Thursday, March 24, 2005

Markers to be dedicated April 16

Staff Writer

The dedication of eight Van Dorn’s Raid markers, commemorating the raid of the Confederate General in December of 1862, has been scheduled for 2 p.m. Saturday, April 16, on the southwest corner of the courthouse lawn in Holly Springs.

The dedication coincides with the Holly Springs Pilgrimage weekend set for April 15-17, said Jimmy Thomas, director of the Tourism Bureau.

In conjunction with the Pilgrimage, the Holly Springs Board of Aldermen approved a request by Thomas to close off Gholson Street from Craft Street to Memphis Street to vehicle traffic during the hours of 8 a.m. to 5 p.m. Saturday, April 16, and the hours of 8 a.m. through 4 p.m. Sunday, April 17. The street will be open to pedestrian traffic.

Thomas said he wanted the street closed for reenactments.

The eight historical markers were designed and produced from private donations at a total cost of $25,000, Thomas said. All will be installed on private property except the courthouse lawn.

Two markers will be installed on the courthouse lawn, and other markers will be placed at Airliewood on Salem Avenue, American Pacific Plywood (site of the Holly Springs Foundry), the Railroad Depot, Tyson’s Corner, and at the Hugh Craft House and Walter Place.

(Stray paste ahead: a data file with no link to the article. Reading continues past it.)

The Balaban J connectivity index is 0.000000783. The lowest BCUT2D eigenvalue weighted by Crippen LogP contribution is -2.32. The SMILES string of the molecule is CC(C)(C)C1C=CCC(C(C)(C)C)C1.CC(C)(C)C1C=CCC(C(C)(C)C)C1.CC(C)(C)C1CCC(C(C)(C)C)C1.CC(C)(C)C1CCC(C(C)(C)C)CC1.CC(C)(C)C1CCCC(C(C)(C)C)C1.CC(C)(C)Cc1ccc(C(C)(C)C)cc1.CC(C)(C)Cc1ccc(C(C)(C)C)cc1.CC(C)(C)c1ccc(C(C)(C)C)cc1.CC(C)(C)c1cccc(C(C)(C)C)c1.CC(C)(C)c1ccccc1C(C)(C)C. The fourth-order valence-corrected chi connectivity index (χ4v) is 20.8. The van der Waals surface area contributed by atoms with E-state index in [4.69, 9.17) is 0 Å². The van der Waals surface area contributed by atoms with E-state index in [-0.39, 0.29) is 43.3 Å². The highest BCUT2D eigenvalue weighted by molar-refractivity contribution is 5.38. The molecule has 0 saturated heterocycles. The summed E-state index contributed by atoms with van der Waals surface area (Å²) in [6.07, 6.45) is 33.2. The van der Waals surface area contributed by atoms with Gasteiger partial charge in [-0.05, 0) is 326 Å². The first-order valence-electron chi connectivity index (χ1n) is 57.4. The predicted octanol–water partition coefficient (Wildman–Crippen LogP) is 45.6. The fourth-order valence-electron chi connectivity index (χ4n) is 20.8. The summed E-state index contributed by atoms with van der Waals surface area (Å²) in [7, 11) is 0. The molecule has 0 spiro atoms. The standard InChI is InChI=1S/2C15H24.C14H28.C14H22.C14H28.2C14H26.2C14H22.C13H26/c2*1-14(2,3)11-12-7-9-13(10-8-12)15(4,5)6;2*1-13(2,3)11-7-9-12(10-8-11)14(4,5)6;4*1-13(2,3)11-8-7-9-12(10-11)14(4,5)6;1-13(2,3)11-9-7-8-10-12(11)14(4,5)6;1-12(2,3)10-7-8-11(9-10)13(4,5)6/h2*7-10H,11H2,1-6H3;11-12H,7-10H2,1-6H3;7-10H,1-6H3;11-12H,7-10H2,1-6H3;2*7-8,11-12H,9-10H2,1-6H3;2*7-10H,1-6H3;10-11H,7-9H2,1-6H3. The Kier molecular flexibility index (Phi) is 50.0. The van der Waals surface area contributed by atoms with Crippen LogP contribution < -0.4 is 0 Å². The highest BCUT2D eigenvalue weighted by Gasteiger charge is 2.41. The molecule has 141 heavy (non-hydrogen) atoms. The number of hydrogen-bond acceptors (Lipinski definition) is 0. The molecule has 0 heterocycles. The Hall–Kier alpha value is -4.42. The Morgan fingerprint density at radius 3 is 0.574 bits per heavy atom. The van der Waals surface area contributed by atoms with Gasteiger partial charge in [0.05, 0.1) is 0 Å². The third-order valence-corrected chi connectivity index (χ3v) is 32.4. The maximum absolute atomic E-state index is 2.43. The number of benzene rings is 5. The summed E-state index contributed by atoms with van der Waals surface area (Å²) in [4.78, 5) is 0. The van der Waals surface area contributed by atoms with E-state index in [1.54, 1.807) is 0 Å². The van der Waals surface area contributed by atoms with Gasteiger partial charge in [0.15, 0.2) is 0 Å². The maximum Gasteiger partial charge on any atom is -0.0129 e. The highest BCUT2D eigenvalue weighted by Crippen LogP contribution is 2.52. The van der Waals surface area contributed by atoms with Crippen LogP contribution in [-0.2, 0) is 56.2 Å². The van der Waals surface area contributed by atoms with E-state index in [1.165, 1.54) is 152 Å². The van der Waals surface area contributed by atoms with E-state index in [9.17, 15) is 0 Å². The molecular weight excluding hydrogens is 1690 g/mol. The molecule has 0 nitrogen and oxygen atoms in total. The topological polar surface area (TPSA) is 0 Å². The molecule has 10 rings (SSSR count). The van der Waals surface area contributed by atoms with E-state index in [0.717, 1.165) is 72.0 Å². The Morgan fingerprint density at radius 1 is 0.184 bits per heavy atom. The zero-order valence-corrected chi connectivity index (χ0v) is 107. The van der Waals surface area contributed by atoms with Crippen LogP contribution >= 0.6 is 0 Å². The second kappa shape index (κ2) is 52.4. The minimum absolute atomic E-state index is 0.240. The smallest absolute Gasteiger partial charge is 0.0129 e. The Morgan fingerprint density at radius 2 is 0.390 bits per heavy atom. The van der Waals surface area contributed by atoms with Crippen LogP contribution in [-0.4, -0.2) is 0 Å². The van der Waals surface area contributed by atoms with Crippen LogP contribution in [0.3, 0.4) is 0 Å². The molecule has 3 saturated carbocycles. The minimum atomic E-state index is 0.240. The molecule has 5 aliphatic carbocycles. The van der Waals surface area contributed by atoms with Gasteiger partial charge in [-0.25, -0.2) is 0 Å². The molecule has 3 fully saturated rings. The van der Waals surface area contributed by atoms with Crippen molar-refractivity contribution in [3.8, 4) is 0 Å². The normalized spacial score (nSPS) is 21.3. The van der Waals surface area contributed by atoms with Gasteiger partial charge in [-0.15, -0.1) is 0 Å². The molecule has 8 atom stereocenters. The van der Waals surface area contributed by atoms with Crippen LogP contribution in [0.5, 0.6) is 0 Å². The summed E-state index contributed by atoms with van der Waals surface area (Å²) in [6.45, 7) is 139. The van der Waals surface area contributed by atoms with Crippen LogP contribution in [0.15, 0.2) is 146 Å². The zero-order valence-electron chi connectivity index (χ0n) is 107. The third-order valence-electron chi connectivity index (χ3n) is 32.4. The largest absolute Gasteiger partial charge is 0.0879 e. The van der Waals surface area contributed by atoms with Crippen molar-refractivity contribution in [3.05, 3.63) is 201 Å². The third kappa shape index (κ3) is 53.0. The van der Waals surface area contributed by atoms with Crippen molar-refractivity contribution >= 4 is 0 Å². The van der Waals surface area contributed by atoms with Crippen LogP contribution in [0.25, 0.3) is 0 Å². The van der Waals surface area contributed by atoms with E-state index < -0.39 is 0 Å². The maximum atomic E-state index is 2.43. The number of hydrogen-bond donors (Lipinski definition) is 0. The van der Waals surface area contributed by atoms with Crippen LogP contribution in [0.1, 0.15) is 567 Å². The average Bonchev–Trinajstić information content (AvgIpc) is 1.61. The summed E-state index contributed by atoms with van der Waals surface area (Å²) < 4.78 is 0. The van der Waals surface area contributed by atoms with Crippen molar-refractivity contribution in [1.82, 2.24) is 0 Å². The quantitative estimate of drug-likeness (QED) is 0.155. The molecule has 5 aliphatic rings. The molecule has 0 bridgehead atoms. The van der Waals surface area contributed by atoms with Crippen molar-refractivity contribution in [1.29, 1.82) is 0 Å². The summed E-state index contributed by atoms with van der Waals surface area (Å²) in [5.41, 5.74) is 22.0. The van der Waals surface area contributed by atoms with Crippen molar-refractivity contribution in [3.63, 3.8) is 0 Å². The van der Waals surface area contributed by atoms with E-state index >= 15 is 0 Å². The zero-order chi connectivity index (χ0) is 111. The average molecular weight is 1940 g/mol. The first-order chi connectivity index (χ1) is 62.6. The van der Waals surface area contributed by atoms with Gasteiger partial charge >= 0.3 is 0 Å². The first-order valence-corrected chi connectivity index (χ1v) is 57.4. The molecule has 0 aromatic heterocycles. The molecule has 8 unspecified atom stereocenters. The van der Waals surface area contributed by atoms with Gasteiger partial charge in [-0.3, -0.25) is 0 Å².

In other business, the Holly Springs Board of Aldermen:

  • approved a recommendation to accept a settlement in a lawsuit.
  • hired two entry level employees in the Holly Springs water department and in the electric department.
  • discussed a request from Acme Brick for a board resolution stating that all previous matters between the company and the city were settled. A draft resolution is expected to be ready for the April 5 board meeting.
  • approved a recommendation from Don Hollingsworth to pay the interest, $34,908, on a gas note. Hollingsworth said Johnny Shell with USDA-Rural Development, recommended the interest be paid so the Holly Springs Utility Department can proceed on some $3.5 million in gas projects. He said the city has to provide USDA-Rural development with a gas project plan in 90 days in order to apply for the funds.

Hollingsworth said Shell’s main concern was to get a Phase II gas project to extend service to some 274 potential customers living in the Red Banks and Mt. Pleasant areas.

He advised the board that a water project involving 125 new meters is ready to be bid in 90 days.

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